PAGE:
Low-carb diets are often related to weight loss and are generally considered to be the peak of healthy eating (though the idea of the ‘perfect diet’ is a topic of debate). However, when it comes to eating specifically for working out, there does not seem to be a consensus on what the right diet is for athletes. Some nutritionists and athletes might promote a low-carb, high protein diet, while others might encourage carb-inclusion to sustain your body during high-intensity workouts. It is rather difficult to say what the right diet for athletes, but today we will be looking at whether low-carb diets, in particular, can be a good choice for athletes; so, what are the positives as well as the negatives of this diet?
What Is A Low-Carb Diet?
A low-carb diet (not necessarily ketogenic) is a diet that, as the name would suggest, is low in carbohydrates. A low-carb diet, in the case we are discussing, should not be confused with a keto diet. While keto diets are low in carb, they are far more restrictive than your average low-carb diet averaging approximately 30-50g of carbs per day combined with a high fat intake. A low-carb diet, on the other hand, consists of approximately 50-150g of carbs a day – and includes an high protein intake and moderate fat intake.
The Benefits Of A Low-Carb Diet
By restricting carbohydrates such as grains, beans, potatoes, and cereals (as well as the ‘secret carbs’ found in sugary treats and some fruits) your body will start to use stored body fat as fuel. This can be extremely beneficial for weight-loss and improving body functions, as instead of your body using the easy-to-burn carbs from your meals it is forced to break down the existing fat you have stored in your body – therefore helping you to lose weight and burn fat more effectively. Fat is a much more abundant resource in your body and therefore, if you are able to activate your body’s ability to burn fat you may be able to workout for longer. Some studies suggest that a low-carb diet (as long as it includes high protein and moderate fats to fuel your muscles) will not impact your ability to workout effectively and might help you to lose weight while maintaining muscle mass.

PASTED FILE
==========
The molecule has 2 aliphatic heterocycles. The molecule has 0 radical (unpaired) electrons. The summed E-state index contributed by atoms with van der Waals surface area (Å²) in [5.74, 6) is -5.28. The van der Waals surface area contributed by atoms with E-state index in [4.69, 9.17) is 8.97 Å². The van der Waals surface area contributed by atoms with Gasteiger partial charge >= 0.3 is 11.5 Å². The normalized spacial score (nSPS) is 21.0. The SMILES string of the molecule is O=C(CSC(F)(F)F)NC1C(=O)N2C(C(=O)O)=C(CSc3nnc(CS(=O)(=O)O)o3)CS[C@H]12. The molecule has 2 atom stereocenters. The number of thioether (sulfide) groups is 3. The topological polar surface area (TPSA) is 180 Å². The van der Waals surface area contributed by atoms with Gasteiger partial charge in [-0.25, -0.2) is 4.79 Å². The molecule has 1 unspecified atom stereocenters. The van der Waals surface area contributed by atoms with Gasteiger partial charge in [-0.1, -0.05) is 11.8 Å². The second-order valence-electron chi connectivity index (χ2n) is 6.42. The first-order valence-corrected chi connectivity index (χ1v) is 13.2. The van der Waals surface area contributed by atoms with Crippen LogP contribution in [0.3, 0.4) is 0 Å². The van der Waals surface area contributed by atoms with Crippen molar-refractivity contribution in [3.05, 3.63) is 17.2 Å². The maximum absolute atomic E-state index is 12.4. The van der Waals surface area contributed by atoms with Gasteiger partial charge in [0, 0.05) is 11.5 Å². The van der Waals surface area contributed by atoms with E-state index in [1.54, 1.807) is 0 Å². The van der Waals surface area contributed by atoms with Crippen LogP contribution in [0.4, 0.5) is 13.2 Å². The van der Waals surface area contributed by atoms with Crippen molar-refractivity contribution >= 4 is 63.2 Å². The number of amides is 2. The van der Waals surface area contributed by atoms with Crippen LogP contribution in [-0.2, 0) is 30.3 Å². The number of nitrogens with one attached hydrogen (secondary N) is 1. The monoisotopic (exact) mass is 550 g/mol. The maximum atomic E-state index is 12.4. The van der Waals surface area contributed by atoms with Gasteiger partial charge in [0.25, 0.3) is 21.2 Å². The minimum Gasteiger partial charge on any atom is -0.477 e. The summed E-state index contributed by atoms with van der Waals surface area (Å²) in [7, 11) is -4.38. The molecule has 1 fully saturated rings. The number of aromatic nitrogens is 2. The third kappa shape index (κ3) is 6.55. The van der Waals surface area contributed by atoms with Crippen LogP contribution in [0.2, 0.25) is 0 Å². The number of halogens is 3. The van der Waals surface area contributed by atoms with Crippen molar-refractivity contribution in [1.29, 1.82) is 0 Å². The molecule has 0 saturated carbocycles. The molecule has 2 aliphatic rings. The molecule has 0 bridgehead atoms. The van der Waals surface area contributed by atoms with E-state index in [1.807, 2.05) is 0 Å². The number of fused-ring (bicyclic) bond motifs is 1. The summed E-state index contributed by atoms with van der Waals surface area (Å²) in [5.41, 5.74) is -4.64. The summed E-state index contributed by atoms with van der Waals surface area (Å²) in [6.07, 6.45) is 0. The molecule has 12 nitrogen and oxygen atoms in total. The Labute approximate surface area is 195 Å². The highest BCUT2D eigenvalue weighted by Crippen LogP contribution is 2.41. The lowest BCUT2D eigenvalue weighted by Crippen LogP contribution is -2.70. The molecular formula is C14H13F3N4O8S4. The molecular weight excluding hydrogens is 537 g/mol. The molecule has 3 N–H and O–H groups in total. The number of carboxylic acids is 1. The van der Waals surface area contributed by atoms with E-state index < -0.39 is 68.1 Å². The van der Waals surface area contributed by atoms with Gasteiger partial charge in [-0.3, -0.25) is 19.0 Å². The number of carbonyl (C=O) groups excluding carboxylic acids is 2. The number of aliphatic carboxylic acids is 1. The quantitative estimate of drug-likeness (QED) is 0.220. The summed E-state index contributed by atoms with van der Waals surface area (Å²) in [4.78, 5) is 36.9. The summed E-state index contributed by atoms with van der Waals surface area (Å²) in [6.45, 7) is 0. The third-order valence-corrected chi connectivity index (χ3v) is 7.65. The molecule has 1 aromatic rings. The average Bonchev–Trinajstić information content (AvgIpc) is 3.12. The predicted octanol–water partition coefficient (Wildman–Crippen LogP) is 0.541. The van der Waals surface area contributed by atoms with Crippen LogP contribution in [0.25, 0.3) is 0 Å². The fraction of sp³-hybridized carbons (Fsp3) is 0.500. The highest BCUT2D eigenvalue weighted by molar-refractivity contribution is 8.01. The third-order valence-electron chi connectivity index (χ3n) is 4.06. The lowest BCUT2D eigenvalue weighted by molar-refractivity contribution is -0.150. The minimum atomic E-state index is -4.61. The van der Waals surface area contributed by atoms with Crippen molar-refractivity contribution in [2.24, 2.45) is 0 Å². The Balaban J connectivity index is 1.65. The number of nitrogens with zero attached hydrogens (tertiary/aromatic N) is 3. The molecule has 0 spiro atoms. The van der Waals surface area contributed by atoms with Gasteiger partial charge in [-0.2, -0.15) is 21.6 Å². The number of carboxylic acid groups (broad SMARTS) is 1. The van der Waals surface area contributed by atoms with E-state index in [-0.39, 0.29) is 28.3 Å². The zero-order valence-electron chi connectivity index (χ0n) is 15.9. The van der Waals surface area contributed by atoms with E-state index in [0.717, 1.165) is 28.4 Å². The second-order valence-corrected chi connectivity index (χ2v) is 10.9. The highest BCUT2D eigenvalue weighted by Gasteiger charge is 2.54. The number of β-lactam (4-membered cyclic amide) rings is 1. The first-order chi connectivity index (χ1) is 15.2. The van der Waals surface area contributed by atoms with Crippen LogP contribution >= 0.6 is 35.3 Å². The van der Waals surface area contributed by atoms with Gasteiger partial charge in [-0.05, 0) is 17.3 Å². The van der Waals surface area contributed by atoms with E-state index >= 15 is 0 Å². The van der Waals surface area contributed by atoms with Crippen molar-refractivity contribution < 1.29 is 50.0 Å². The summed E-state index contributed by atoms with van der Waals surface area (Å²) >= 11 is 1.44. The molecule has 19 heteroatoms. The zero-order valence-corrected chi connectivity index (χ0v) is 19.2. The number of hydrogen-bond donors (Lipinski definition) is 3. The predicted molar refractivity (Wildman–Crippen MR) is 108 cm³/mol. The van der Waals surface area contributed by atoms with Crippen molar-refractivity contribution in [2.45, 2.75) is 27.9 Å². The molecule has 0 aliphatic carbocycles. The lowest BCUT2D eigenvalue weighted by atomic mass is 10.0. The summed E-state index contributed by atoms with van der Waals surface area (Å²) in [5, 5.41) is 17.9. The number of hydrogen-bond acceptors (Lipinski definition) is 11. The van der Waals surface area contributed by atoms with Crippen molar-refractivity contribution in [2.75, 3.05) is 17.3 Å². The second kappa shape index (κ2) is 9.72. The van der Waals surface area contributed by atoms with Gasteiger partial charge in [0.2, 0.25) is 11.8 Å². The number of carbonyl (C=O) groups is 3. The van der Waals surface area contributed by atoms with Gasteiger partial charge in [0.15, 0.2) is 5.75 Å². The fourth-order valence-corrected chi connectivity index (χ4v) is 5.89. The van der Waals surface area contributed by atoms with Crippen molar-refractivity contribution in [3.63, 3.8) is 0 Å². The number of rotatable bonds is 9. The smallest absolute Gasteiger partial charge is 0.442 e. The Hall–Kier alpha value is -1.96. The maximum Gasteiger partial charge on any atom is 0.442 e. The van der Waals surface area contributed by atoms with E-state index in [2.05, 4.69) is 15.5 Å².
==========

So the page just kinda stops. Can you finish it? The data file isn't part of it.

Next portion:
The Negatives of a Low-Carb Diet
While it is suggested that low-carb diets might be beneficial for athletes, giving them the ability to utilise fat as a fuel for workouts, other studies suggest that it may not be the best diet for those regularly performing high-intensity workouts. It is suggested that carbohydrates are a better and more efficient source of energy than fat as it makes allowances for the production of more energy in comparison to your oxygen intake – which is incredibly important for high-intensity activity. If you do not consume enough carbohydrates (particularly if the diet is not balanced with enough protein or fat) you will struggle to perform exercise at intense levels for any extended period times. There is also a misconception that carbs are fattening, which is not correct – it is more a question of eating a balanced diet with the correct number of calories to maintain your body during activity.
So, Low-Carb or Not?
In conclusion, it seems that the low-carb debate depends entirely on the person. Some people respond well to low-carb diets and others need more carbs to maintain their lifestyle. It seems that the more intense your workouts the more carbs you might need to maintain your body during exercise and if your goals are more weight-loss oriented, perhaps a low-carb diet might work for you. The out-and-out best thing to do is check in with a medical professional to see what will work best for your body as well as your exercise routine.
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